I saw the most insane things happen with conventional aid in the field. NGO’s and the UN gave out food and basic survival goods in the initial phases of Timor’s independence, which they desperately needed at that time, but that’s all they would do. As time went on the people began to get a handout mentality. Many organizations competed for victims and I saw Timorese families playing poor to get benefits when they could have easily farmed their land and become self reliant. The rice farmers restored their rice terraces and produced quality rice only to find they couldn’t sell their produce because the UN was giving out free rice. NGO’s were giving out hybrid seeds, fertilisers and chemicals to farmers that had no idea how to use them. What I found staggering was that all these organizations with their 4 wheel drives, trucks, flags, logos and offices had little knowledge of how to help the Timorese long term. It was like a Hollywood set! They began to create more problems then they were fixing in my view. I became angrier and angrier at the colossal waste of resources and opportunity. After working 6 months in the field, in a very challenging environment, I had to return to Australia for a 2-week break. My friends told me they had never seen me so angry. This anger was affecting my health and my friendships. Something had to change. I meditated on this for a few days until one morning I woke up and heard my inner voice say to me “don’t get angry, get effective!” I knew then I had to create a permaculture-based system that all organisations could use when working in a post-disaster arena.
After 5 years in East Timor working from ground zero, I had developed a simple manual for communities to use to rebuild their infrastructure, eco-systems and food security. I had created a manual for trainers and seeded an informal permaculture network across the whole island nation. I saw that there were many “best practice” ways to solve problems in the field like water, sanitation, food production without external inputs and so forth. Each NGO or organization did at least one thing right but nobody did everything right so I began to compile a manual of “best practice”.
I considered that what aid workers needed was a sort of toolbox with a wide range of effective strategies they could draw from to use in their work in the field. Hence the Green Warrior Tool Box was born. After East Timor I was engaged by an NGO to set up a permaculture-training centre in Aceh, Indonesia in the epicentre of the Asian Tsunami in early 2005. Here my project was situated in a war zone with earthquakes everyday in an area where 100.000 people recently were killed by the largest tsunami in recorded history. We were also non-Muslim people in a Muslim extremist area. This was a very challenging environment to work in!
In the small village of Lamsujin I trained out 15-member, local staff team using the Green Warrior Tool box and I was able to improve and add to the manual with new practices I developed and some I observed from other organisations. Each new project I worked on gave me new insights and ways to improve Permaculture Aid.
I used this system in Uganda, Africa 2010 when I worked for IOM training the Karamajong Warriors to become Green Warriors to great effect. In that project I had to devise a strategy that solved the problems caused by 40 years of food-aid. Food given as charity over 40 years had created a wide range of problems from endemic poverty to armed conflict in an area that could have been a highly productive agriculture area.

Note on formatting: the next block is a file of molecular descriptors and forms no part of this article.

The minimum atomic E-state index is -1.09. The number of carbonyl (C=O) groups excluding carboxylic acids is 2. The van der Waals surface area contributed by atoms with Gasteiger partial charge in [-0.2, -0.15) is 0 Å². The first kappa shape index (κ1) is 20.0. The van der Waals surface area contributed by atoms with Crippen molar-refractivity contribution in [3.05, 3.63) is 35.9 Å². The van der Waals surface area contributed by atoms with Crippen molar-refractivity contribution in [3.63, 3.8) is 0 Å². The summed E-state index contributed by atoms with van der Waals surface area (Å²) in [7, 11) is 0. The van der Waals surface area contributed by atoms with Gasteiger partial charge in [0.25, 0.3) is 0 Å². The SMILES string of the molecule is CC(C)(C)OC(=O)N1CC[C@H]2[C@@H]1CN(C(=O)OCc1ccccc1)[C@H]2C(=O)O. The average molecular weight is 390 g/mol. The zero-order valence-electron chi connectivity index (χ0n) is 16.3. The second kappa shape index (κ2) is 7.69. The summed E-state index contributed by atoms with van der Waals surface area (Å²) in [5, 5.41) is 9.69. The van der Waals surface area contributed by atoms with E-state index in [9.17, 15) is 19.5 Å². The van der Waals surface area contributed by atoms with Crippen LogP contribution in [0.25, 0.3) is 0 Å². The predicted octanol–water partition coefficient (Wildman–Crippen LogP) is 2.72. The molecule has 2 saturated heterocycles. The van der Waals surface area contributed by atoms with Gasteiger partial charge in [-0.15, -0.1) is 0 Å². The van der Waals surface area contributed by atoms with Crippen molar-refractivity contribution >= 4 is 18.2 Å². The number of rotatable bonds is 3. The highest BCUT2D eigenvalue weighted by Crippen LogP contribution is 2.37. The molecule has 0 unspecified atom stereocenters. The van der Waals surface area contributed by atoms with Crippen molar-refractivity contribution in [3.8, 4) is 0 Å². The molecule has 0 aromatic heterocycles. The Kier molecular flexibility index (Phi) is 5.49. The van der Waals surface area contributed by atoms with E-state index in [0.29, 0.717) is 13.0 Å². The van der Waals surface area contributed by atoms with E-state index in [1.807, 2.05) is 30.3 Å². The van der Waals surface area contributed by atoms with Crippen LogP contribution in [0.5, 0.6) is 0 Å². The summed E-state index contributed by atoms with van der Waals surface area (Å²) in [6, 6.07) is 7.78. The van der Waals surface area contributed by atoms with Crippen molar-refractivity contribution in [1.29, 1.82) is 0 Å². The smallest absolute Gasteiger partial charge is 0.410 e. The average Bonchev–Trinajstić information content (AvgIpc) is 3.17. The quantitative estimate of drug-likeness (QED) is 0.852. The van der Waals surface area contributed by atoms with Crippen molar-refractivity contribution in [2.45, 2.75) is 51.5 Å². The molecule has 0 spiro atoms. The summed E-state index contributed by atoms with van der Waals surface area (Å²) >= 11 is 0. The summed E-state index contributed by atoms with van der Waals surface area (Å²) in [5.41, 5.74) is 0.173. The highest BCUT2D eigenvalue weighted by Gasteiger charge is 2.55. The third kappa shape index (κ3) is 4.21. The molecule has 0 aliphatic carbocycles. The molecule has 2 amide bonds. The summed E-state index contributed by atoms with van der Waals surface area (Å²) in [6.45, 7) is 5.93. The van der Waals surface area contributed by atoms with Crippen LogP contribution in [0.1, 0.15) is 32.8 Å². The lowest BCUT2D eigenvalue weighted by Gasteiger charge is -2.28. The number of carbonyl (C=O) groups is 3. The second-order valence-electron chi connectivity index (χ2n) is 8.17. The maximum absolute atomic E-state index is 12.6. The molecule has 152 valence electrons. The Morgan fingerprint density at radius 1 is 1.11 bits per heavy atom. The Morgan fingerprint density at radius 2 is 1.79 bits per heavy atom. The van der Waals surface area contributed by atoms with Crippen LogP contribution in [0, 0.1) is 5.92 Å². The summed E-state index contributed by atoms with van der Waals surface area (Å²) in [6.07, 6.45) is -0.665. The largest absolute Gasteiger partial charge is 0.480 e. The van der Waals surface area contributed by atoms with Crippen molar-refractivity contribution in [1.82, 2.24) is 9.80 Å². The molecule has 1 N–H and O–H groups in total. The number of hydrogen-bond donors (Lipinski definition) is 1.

In 2011 In Ethiopia I ran the worlds first Permaculture Aid Certificate (PAC) course. This is a course I developed for wannabe aid workers. The course is conducted in a field school for the first 2 weeks learning all the hands-on skills combined with a bit of classroom theory. The last 2 weeks are conducted doing live projects in the local community to give the students experience doing real aid work. Students came from many different countries to learn these skills. The PAC was born.
We now have an infinite number of disasters and problems in the world that could use permaculture aid to solve them. The catchword in this day and age is “sustainability”.
Unfortunately, sustainability is a much misused word as many people and organisations have no clue to what true sustainability is. For something to be truly sustainable it must produce more energy than it uses. Nature is the only system that we know of that can do this. Translating this into aid work, we must ensure that when we rebuild a community we must rebuild that community’s eco-system and develop an economy or set of livelihoods that preserve the ecosystem or even enhance it rather than destroy it over time. The three pillars of Permaculture Aid are food security, eco-repair and sustainable livelihoods.
I have used this system of Permaculture Aid effectively for over 20 years in the field. Many people I have trained are also using this system now in their fieldwork. Post conflict zones, disaster zones, poverty zones and anywhere where people are in dire need of assistance, permaculture can be the best tool to restore the people and their environment. Environmental repair must be part of any aid package or in a short while those people will be begging for aid once more.
Billions of dollars are spent on conventional aid each year around the world. When you compare the results to the amount money spent its easy to see that most of this money is wasted on the administration of administration. Donors are increasingly becoming aware that this waste of funds needs to be addressed and a better system of aid in required. Permaculture Aid is that system. Permaculture Aid can deliver Aid for the earth and aid for the people, that creates true sustainability and resilience at a fraction of the usual cost.
When you next donate money to a charity or a cause, examine how that money is spent and what is the long-term effect of that program. Ask yourself, “Could Permaculture Aid do it better?”